When I die (which I hope will not happen for many, many years), if things go according to what I am in the midst of planning, representatives of the University of Texas Southwestern Medical Center Willed Body Program will pick up my body. The medical school will harvest usable organs for transplants. The rest of my body will be used for research, training, etc. by the medical school. I expect to sign the appropriate documents before witnesses, within the next few weeks.
Unless otherwise directed by the donor when signing the agreement, after completion of the medical use of the body, UT Southwestern Medical center cremates the remains and inters them, anonymously, in the Memorial Garden on the university campus. Done. No fuss, no bother, no funeral, no expense.
I am writing this both as a record of my wishes and as a platform to suggest that others consider the same. Here are my reasons:
- There is a real need for human bodies for medical training and research.
- I do not anticipate needing my body after I die.
- There will be no cost to my family; the ability to plan so my death will not require any funeral, cremation, or other disposal expenses is a good thing, in my opinion…I will be a skinflint even in death!
The range for the cost of a full funeral in the Austin, Texas area (I could find no such figures for DFW) was $2,600 to $7,200. That excludes a casket (which ranged in price from $600 to $3,500) and “related services.” According to the figures I found, those costs range, on average, from $4,000 to $8,000. I have nothing against funeral directors and others involved in the death industry; they serve a need and help people get through tough times. I would rather that kind of money be put to more productive use in the family, though. I hope my family and friends will get through the tough time by coming together to celebrate life!
I consider the last “act,” the use of one’s body for research and training that might save lives or make them more bearable, a better way to leave a legacy than serving as support for a headstone. Many people would disagree. I only hope the idea is at least given a bit of consideration.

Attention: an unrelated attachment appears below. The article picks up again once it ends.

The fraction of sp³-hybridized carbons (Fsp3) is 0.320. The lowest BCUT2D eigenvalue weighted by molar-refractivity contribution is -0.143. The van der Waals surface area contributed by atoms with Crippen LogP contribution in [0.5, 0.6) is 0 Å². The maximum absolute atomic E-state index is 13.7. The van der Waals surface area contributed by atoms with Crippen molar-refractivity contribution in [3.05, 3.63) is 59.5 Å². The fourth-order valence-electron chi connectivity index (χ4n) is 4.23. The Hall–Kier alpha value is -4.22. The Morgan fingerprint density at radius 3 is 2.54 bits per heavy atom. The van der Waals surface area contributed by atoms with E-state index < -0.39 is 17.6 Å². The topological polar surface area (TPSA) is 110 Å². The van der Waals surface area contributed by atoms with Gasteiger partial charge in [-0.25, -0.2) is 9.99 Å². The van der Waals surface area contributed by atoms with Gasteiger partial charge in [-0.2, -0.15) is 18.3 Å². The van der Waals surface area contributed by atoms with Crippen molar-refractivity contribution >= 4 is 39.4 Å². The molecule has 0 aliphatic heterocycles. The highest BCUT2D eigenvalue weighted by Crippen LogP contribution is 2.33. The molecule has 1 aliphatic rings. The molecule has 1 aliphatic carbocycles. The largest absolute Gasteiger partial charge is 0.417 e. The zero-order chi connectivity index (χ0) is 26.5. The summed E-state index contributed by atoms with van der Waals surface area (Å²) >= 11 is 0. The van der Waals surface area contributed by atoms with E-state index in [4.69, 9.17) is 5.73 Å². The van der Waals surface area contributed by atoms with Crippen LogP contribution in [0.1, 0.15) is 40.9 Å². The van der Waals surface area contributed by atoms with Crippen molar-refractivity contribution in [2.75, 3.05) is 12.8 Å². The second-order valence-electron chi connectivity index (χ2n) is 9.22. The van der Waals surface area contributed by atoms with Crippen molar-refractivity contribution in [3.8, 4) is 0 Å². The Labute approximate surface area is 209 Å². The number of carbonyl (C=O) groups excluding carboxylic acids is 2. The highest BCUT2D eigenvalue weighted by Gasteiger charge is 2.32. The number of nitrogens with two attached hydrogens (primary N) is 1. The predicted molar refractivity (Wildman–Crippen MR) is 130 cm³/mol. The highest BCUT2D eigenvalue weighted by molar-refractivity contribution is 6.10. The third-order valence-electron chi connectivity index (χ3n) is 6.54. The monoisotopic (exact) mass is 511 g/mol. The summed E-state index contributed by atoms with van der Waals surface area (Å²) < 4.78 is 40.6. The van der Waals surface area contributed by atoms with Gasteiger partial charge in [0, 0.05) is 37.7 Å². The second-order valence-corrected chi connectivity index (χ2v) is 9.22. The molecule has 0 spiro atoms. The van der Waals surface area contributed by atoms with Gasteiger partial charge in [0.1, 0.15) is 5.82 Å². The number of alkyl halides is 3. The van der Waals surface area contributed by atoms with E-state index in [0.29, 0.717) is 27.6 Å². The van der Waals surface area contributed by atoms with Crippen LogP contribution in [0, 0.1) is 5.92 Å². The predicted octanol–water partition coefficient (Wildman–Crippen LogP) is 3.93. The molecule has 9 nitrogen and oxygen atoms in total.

I’m off my soapbox now.
Oh! I don’t think I’d recommend witnessing cremation…but then no one will listen to me, anyway!
i’m behind, as always! i’ve been an organ donor since i was 16, so coming up on 40 years; but i hadn’t thought about a full body donation. need to think on that.
i am not a full casket + burial person; my preference is cremation, and everybody knows that. and i strongly do not want my folks to be at the cremation! (this would never have occurred to me, but my stepmother wanted to be there after my dad died, so my sibs and i went along; and it was only somewhat weird until the cremation dude opened the door to the oven, and the flames burst up. that part was no good.)
like your thought about family + friends coming together to celebrate your life.
Trish, glad I prompted you to think about his. Phil, I don’t know how I didn’t consider it… Robin, that article is fantastic! I love it. And in a “civilized world,” we’d let nature take care of the matter! Geraldine, I’m more of a leg person, too.
I once entered a large room at the American Academy of Orthopaedic Surgeons to see dozens of surgeons working on lower legs to learn new techniques. It was uplifting to view. The legs looked good, too. I turned down the opportunity at a hospital where I worked to look in the refrigerator to view the heads ready for dissection. I never regretted that; I’m sure they wouldn’t have looked as good as the legs.
Here’s some information you might find useful.
I wish it were more environmentally friendly to be cremated because that was my first choice. I do like the idea of feeding animals, though.
Unless it’s needed for nourishment. Soylent Green is people!
John, this is a great concept. I’d thought of it in passing, however, I did not know know all the facts that you’ve provided here. Now knowing this, I’m more convinced than ever that this is a strong possibility for my demise also. Thank you for this one!